NW200 celebrity golf tournament raises £10,000 for Air Ambulance NI charity

Michael Taylor, captain of Royal Portrush Golf Club, presents a cheque for �10,000 to Ian Crowe, Chairman of the Air Ambulance NI as Liam Beckett, Albert Kirk, Stephen Ferris, Mervyn Whyte and Adrian Logan look on.
Michael Taylor, captain of Royal Portrush Golf Club, presents a cheque for �10,000 to Ian Crowe, Chairman of the Air Ambulance NI as Liam Beckett, Albert Kirk, Stephen Ferris, Mervyn Whyte and Adrian Logan look on.

A pro-am celebrity golf tournament held at Royal Portrush Golf Club during this year’s Vauxhall International North West 200 race week in May raised £10,000 for the Air Ambulance NI charity.

Bike racers Maria Costello and Steve Plater were joined by footballers Keith Gillespie and Sammy Clingan, rugby stars Stephen Ferris and Andy Ward, GAA legend Mickey Harte, Paralympic gold medallist Michael McKillop, boxer Brian Magee and snooker’s Mark Allen alongside dozens of amateur golfers to help raise the huge sum.

Ian Crowe, Chairman of Air Ambulance NI, said he was grateful to everyone involved for their fundraising efforts.

“We are delighted to have been nominated as the chosen charity of the North West 200 in 2016. We are also delighted to receive this fantastic sum from Royal Portrush Golf Club and we are very grateful to everyone involved.”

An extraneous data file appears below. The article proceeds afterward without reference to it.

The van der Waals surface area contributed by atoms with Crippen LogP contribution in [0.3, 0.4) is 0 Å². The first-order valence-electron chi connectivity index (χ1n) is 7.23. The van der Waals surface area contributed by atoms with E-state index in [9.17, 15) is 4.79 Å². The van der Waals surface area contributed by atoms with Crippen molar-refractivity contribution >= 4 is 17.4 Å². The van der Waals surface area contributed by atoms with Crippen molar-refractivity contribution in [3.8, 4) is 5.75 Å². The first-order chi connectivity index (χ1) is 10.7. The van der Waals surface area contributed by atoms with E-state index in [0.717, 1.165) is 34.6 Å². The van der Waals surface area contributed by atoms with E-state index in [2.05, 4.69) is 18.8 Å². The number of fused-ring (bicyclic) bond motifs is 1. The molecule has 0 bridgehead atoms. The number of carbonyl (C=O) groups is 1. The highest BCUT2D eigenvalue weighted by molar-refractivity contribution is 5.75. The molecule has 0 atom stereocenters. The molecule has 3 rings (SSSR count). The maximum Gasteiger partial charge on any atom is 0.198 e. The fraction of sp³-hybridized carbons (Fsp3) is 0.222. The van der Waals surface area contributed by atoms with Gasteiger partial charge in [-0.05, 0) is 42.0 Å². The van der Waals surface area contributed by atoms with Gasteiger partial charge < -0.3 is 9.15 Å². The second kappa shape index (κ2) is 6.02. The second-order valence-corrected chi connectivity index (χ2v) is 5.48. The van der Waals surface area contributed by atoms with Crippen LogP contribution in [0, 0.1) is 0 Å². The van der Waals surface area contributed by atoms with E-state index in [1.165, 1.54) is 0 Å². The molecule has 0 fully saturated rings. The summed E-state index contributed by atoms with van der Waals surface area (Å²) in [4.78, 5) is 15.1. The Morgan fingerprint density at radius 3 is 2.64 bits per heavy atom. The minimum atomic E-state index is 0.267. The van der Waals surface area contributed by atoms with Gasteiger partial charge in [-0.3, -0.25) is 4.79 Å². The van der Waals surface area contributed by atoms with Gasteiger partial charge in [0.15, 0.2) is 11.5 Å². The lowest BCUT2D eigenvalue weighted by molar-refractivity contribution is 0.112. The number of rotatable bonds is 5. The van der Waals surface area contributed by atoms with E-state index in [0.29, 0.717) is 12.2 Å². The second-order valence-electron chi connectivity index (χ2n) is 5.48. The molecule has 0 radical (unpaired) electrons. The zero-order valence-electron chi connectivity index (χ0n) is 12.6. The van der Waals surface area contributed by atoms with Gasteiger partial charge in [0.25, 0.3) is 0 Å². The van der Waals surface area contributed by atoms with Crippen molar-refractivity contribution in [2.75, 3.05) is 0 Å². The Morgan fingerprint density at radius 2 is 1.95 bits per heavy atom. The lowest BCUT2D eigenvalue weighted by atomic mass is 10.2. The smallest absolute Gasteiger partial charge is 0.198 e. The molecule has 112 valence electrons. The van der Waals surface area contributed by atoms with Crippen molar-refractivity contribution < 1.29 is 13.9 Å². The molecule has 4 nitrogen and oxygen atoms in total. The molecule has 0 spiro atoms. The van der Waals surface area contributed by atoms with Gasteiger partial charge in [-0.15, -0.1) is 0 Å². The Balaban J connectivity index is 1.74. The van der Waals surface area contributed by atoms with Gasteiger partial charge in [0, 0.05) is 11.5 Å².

Michael Taylor, captain at Royal Portrush, added: “So many people put so much hard work into raising this money and it is a great pleasure to present this cheque to the Air Ambulance NI charity.”

North West 200 Event Director Mervyn Whyte said the NI Air Ambulance service is ‘very close to the hearts’ of everyone involved in the international road race.

“The provision of an air ambulance service is something that is very close to the hearts of everyone involved in the Vauxhall International North West 200,” said Whyte.

“We are very pleased to have been able to be involved with this important charity in 2016 and will continue to support the service in the future.”

Respected travelling race doctor John Hinds, tragically killed in an accident at the Skerries 100 near Dublin last summer, was a huge advocate of the campaign for an air ambulance service in Northern Ireland.

Two air ambulances are due to be based at Belfast International Airport.

Previously, AANI Chairman Mr Crowe said: “Having two air ambulances permanently based in Northern Ireland will significantly reduce maintenance downtime.

“Having one helicopter on duty every day will ensure Air Ambulance Northern Ireland is there for those who need it.”